Main physical causes

Woman in bed gripping the sheets.

Female sexual dysfunction is almost always associated with both physical and emotional problems. In general, you can usually fix physical problems in a short time. Emotional factors require more time.

Among the physical causes, the following stand out:

  • Chronic diseases. Some diseases affect sexual desire. These are mainly diabetes, cancer, arthritis, multiple sclerosis, and heart disease.
  • Gynecological problems. Problems in the pelvic muscles, often after surgery in that area, could affect sexual desire. Also, some disorders such as endometriosis or cystitis can have the same effect.
  • Hormonal problems. They correspond to the decrease in estrogen or the level of testosterone. The first is due to menopause, or premature ovarian failure. The second is due to the removal of the ovaries or aging.
  • Medicines. Some medications and drugs can alter sexual function. Among them, antihypertensives and antidepressants. Alcohol and other psychoactive drugs may also have a role in sexuality.

Main psychological and social causes

Emotional factors always have a big impact on sex life. The most important of these is experiencing physical, sexual, or emotional abuse during childhood or adolescence. This causes trauma, which can be sustained over the long term if not properly treated.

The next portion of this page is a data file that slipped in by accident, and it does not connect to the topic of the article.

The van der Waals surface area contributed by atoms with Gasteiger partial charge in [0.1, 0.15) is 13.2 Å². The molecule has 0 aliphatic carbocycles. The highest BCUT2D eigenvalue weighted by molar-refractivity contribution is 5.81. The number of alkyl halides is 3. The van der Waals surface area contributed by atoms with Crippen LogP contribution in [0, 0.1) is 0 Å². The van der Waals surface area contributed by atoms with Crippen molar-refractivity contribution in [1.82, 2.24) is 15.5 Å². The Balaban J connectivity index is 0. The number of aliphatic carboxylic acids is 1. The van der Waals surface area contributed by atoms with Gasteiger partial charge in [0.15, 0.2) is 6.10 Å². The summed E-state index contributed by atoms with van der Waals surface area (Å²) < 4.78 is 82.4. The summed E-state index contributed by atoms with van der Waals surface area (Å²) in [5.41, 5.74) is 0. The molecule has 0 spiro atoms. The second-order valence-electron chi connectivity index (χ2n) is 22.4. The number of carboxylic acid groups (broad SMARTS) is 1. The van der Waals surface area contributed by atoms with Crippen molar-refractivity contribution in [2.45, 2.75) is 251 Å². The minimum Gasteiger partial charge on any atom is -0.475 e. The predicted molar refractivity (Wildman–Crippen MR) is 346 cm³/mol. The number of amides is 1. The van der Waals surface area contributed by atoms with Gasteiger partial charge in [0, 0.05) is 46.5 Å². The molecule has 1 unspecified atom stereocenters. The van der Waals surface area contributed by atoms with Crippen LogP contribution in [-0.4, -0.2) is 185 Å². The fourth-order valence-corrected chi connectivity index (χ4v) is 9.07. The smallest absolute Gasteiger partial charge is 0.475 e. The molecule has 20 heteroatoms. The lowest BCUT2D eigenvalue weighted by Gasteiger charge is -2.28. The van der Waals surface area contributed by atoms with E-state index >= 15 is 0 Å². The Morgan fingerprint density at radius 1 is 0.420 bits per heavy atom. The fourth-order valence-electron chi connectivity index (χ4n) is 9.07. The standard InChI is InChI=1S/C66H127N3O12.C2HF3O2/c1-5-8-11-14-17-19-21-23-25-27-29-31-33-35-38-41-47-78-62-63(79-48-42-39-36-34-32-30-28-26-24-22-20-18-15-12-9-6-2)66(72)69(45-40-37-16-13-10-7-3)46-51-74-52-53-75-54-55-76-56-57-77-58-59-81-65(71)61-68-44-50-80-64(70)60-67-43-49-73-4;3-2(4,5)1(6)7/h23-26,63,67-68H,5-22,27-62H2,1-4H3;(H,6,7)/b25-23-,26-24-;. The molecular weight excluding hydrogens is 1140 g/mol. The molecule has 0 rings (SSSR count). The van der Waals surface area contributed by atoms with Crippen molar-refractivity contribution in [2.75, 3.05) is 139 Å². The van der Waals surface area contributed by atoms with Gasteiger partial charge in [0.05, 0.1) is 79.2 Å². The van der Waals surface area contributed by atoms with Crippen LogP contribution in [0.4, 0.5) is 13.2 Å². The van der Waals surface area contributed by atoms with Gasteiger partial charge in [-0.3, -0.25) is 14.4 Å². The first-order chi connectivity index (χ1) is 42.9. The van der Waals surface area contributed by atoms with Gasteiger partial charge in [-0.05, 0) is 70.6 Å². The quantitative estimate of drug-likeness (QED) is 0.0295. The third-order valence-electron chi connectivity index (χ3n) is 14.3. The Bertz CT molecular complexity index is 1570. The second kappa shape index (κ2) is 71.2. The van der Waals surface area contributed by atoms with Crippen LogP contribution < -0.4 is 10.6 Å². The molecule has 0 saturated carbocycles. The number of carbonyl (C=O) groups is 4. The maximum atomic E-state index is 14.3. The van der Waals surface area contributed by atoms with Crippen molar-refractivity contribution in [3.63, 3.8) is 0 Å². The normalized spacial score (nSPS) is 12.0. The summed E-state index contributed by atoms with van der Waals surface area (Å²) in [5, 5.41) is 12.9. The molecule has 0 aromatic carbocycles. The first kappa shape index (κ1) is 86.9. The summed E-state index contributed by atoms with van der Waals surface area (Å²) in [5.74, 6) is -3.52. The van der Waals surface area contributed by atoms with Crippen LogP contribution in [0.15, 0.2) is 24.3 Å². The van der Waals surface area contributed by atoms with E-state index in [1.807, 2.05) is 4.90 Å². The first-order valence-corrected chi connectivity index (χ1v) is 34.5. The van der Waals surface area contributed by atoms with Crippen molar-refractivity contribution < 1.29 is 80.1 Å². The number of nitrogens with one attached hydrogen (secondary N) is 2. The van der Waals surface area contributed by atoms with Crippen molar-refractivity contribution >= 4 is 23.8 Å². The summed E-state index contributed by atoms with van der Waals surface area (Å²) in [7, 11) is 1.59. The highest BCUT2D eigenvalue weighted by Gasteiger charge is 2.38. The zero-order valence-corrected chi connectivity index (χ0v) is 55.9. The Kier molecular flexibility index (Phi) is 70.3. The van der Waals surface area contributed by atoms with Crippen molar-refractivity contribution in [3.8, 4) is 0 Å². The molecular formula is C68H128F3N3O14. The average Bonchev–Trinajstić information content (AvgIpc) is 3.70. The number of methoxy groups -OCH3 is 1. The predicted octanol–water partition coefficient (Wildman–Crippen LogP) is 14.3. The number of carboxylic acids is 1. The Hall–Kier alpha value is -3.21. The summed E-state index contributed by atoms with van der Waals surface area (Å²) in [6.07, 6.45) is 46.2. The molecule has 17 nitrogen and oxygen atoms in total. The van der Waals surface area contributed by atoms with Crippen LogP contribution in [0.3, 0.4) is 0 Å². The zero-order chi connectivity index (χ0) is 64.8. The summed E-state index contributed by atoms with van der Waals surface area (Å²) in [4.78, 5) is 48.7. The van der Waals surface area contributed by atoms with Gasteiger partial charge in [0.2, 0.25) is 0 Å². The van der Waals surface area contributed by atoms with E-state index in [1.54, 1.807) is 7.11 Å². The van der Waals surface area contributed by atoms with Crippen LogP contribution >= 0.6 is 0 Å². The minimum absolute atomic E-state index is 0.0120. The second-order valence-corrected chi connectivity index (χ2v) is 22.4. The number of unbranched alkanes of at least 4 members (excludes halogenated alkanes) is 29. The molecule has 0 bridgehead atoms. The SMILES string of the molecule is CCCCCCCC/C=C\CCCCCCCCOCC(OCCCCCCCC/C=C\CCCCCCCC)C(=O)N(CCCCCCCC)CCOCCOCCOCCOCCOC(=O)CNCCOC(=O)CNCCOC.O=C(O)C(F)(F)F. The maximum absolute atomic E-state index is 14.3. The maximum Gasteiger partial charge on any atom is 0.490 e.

In addition to this, there are other factors that could cause it to appear:

  • Stress or anxiety. Anguish and worries decrease interest in sex or limit your enjoyment.
  • Depression. Depressive states inhibit the physiological mechanisms of sex and significantly reduce sexual interest.
  • Inhibitions. You might express these as fear of intimacy, fear of losing control, fear of not performing properly, or eve shame and low self-esteem.
  • Fatigue. Tiredness limits your ability to enjoy sex. A very tight schedule could easily lead to female sexual dysfunction.
  • Relationship problems. When you have unresolved difficulties in a relationship, it’s very common for this to be reflected in your sex life.
  • Misleading beliefs. Sometimes religious or ideological factors lead one to think that sexual pleasure is a bad thing.

Women can usually overcome female sexual dysfunction with proper treatment. In most cases it’s temporary. However, it’s best to consult with a sexologist, who is a professional trained to deal with all the factors involved.

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  • Bravo, C. S., Carmona, F. M., Meléndez, J. C., & Ramírez, S. M. (2005). Disfunción sexual femenina su relación con el rol de género y la asertividad. Perinatología y reproducción humana, 19(3-4), 152-160.
  • Berman, L., Berman, J., Felder, S., Pollets, D., Chhabra, S., Miles, M., & Powell, J. A. (2003). Seeking help for sexual function complaints: what gynecologists need to know about the female patient’s experience. Fertility and sterility, 79(3), 572-576.
  • Montero, A. A., & Carnerero, C. S. (2016). Disfunción sexual femenina: opciones de tratamiento farmacológico. SEMERGEN-Medicina de Familia, 42(5), e33-e37.